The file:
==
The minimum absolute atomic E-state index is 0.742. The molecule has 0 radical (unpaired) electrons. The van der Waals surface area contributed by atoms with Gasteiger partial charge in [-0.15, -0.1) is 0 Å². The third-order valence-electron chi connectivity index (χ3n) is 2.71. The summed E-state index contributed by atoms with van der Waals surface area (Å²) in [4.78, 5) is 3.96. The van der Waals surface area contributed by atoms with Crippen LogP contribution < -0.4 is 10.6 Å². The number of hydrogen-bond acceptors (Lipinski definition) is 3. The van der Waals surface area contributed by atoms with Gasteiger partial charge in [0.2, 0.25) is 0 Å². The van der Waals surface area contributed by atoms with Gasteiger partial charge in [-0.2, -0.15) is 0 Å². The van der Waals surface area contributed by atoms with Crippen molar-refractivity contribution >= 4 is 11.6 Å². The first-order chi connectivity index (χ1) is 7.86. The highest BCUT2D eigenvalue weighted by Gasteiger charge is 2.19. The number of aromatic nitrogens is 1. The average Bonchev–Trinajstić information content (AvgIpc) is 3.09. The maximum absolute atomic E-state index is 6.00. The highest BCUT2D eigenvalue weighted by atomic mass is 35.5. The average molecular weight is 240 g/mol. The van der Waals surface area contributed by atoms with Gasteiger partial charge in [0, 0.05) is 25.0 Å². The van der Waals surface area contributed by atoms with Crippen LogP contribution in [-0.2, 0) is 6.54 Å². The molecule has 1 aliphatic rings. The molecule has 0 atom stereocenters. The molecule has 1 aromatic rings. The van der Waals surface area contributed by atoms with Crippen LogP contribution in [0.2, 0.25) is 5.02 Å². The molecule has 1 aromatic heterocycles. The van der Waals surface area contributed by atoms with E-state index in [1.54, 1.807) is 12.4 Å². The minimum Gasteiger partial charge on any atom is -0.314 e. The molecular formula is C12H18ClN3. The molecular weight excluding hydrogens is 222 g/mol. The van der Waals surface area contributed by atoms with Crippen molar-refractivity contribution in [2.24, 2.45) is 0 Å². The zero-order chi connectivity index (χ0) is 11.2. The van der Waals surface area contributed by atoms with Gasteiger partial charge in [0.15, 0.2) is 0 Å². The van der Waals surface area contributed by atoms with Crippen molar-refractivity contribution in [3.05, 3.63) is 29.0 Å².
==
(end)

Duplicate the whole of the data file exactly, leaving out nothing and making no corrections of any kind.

The minimum absolute atomic E-state index is 0.742. The molecule has 0 radical (unpaired) electrons. The van der Waals surface area contributed by atoms with Gasteiger partial charge in [-0.15, -0.1) is 0 Å². The third-order valence-electron chi connectivity index (χ3n) is 2.71. The summed E-state index contributed by atoms with van der Waals surface area (Å²) in [4.78, 5) is 3.96. The van der Waals surface area contributed by atoms with Crippen LogP contribution < -0.4 is 10.6 Å². The number of hydrogen-bond acceptors (Lipinski definition) is 3. The van der Waals surface area contributed by atoms with Gasteiger partial charge in [0.2, 0.25) is 0 Å². The van der Waals surface area contributed by atoms with Gasteiger partial charge in [-0.2, -0.15) is 0 Å². The van der Waals surface area contributed by atoms with Crippen molar-refractivity contribution >= 4 is 11.6 Å². The first-order chi connectivity index (χ1) is 7.86. The highest BCUT2D eigenvalue weighted by Gasteiger charge is 2.19. The number of aromatic nitrogens is 1. The average Bonchev–Trinajstić information content (AvgIpc) is 3.09. The maximum absolute atomic E-state index is 6.00. The highest BCUT2D eigenvalue weighted by atomic mass is 35.5. The average molecular weight is 240 g/mol. The van der Waals surface area contributed by atoms with Gasteiger partial charge in [0, 0.05) is 25.0 Å². The van der Waals surface area contributed by atoms with Crippen LogP contribution in [-0.2, 0) is 6.54 Å². The molecule has 1 aliphatic rings. The molecule has 0 atom stereocenters. The molecule has 1 aromatic rings. The van der Waals surface area contributed by atoms with Crippen LogP contribution in [0.2, 0.25) is 5.02 Å². The molecule has 1 aromatic heterocycles. The van der Waals surface area contributed by atoms with E-state index in [1.54, 1.807) is 12.4 Å². The minimum Gasteiger partial charge on any atom is -0.314 e. The molecular formula is C12H18ClN3. The molecular weight excluding hydrogens is 222 g/mol. The van der Waals surface area contributed by atoms with Crippen molar-refractivity contribution in [2.24, 2.45) is 0 Å². The zero-order chi connectivity index (χ0) is 11.2. The van der Waals surface area contributed by atoms with Gasteiger partial charge in [0.15, 0.2) is 0 Å². The van der Waals surface area contributed by atoms with Crippen molar-refractivity contribution in [3.05, 3.63) is 29.0 Å².